It was a bad day on the moon:
“Sea of Rains, huh,” Jeff Brannock said as the outer airlock door opened. “Maybe if it’s raining dust.”
“Crewman Brannock, what was that?”
Jeff winced. “Sorry. Personal comment, not intended for broadcast.”
“Sure, kid,” the voice from EVA Ops said. “Please maintain comm discipline.”
Jeff tilted his head forward and thrust his chin out to work the transmitter switch in his helmet. Once he heard it click into the “off” position he said, “Sure, whatever.”
A rack outside the lock held the discharge brushes he used for cleaning dust from the solar panels, Jeff’s after-school job. Another held handle extensions. Jeff grabbed three extensions and shoved them into the thigh pocket of his suit. He took one of the brushes and set off in the direction of his assignment.
His long, loping strides, a technique called a “moon trot” carried him around a stack of air return pipes, big half-meter diameter ferrocement tubes, for the next stage of expansion of the construction station. He rounded it and paused while he looked ahead to spot the section of solar panel that was his goal.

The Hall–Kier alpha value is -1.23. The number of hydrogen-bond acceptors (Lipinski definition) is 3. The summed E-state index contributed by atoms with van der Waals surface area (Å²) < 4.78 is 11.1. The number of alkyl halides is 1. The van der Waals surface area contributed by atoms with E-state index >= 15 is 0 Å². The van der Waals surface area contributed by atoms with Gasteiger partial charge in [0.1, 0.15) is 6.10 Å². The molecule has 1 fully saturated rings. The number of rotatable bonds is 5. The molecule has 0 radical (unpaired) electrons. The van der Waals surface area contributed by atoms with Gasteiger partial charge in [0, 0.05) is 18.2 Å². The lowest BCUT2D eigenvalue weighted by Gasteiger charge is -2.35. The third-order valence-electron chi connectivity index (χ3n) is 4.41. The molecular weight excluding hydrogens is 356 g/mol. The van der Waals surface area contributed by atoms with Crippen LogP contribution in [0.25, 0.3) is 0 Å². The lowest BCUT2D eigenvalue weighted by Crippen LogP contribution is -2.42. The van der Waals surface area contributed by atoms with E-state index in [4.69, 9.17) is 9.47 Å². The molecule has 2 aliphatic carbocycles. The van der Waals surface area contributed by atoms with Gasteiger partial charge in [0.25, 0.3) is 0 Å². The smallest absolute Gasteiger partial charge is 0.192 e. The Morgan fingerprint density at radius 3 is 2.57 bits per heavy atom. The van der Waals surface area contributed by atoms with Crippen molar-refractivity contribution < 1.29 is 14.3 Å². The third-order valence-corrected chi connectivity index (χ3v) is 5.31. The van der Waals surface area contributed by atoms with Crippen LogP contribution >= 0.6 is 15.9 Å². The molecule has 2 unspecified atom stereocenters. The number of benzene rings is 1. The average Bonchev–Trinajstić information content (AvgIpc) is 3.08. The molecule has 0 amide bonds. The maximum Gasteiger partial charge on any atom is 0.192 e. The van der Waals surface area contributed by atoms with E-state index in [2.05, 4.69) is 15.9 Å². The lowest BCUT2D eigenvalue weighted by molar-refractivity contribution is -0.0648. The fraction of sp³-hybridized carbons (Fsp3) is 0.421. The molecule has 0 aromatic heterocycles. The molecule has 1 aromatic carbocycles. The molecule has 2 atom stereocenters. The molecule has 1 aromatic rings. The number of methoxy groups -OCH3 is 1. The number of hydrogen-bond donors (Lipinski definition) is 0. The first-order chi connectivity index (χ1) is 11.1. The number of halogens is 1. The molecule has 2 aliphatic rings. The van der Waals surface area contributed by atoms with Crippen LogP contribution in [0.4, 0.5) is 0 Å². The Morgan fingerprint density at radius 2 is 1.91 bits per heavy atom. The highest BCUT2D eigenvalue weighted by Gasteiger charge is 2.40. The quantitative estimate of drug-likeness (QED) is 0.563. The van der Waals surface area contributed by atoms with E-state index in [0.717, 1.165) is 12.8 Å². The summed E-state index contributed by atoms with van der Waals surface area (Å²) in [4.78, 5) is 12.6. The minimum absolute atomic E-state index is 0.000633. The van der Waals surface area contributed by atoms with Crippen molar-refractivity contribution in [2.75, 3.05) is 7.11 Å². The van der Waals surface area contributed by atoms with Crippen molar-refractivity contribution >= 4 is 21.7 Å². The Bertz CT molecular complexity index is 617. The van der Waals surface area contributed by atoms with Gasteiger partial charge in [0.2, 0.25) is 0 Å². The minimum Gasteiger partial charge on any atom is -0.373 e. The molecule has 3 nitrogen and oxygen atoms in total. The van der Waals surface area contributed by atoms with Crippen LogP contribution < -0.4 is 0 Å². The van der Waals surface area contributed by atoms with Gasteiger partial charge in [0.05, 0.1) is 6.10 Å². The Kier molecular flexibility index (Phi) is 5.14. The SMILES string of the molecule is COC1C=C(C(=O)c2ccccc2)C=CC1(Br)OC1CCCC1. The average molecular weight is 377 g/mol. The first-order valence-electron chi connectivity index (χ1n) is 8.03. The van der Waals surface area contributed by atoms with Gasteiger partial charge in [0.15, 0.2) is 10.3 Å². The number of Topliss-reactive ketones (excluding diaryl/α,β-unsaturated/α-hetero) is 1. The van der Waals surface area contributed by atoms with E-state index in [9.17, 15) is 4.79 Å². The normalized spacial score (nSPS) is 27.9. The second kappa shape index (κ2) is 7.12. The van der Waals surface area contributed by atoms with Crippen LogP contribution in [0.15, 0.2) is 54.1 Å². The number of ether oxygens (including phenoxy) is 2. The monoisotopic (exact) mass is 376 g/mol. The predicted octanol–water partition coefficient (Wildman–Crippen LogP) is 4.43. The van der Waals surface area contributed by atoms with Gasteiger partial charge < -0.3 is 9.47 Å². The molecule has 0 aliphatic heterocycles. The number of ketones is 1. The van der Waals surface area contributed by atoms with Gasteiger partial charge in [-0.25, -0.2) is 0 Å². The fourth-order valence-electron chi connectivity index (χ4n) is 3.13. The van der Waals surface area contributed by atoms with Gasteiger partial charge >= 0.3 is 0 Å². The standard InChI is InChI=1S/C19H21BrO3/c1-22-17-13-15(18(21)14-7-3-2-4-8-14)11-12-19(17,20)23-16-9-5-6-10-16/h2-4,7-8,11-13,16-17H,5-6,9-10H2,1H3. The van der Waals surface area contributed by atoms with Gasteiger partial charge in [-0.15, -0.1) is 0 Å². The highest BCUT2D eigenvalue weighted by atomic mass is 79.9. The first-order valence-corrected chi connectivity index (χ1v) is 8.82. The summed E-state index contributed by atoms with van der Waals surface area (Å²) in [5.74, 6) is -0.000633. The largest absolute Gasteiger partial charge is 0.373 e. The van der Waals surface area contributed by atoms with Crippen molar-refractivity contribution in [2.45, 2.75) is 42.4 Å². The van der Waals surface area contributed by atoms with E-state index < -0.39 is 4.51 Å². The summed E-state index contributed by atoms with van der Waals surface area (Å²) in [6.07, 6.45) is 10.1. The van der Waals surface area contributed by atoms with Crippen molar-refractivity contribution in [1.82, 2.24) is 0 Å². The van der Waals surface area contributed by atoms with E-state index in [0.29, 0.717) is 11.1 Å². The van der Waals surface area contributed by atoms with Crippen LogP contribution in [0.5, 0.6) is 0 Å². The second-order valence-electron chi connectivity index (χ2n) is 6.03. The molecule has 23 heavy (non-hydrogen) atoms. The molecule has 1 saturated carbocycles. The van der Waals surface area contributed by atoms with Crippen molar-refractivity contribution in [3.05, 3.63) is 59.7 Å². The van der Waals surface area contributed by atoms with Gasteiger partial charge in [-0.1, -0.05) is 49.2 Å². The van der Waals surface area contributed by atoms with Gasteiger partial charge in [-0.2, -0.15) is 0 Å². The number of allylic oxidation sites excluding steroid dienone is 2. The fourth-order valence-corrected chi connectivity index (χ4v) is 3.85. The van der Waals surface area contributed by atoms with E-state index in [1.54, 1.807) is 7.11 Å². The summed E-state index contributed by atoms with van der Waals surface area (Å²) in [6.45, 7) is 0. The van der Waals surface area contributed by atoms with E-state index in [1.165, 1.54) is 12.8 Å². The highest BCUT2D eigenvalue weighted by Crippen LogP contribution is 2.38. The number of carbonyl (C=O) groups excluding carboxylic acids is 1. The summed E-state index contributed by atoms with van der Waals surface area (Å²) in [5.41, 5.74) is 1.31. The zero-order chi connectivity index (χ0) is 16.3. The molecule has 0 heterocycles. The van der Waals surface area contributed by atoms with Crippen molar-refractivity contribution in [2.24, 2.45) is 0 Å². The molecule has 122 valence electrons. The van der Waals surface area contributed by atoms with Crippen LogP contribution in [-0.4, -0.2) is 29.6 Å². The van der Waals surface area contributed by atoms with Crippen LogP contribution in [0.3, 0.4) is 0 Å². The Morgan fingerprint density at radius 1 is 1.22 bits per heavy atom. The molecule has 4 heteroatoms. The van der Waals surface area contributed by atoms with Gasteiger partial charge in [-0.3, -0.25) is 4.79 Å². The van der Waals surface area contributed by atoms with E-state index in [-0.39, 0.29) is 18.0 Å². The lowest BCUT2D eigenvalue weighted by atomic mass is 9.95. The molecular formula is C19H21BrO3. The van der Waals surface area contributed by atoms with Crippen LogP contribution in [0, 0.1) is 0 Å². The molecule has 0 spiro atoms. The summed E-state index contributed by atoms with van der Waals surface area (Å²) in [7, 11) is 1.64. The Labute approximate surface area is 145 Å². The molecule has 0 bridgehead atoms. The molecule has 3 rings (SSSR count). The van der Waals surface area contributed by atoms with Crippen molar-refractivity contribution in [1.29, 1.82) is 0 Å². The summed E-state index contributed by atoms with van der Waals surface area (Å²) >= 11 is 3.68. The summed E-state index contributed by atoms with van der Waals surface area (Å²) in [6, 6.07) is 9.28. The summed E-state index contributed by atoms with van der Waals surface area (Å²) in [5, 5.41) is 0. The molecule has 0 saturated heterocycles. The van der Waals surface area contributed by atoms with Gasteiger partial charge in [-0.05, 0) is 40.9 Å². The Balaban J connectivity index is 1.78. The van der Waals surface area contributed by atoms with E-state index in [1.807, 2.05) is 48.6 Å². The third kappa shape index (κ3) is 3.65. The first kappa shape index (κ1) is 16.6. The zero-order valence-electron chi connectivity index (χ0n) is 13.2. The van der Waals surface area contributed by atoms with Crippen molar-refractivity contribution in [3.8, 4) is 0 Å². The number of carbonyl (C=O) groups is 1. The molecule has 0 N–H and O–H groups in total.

In the vacuum of the moon he did not hear the strap break. His first warning was the stack of pipes shifting a moment before it began to collapse. For a moment, Jeff froze, then he turned and ran.
At least, that was his intention. He pushed a little too hard and his foot slid out from under him. He landed on one knee, preparing to spring to his feet and continue but the lowest of the pipes, squirted out by the weight of those on top of it, caught him in the small of the back and knocked him to the ground. His head snapped forward as he hit the ground, pain bursting through his nose as it struck the faceplate of his helmet. For an instant, he saw red spattered on that faceplate before the falling weight pinned him face-down into the regolith, leaving him in blackness. The pipes slammed repeatedly into his back as the stack continued its slow collapse.
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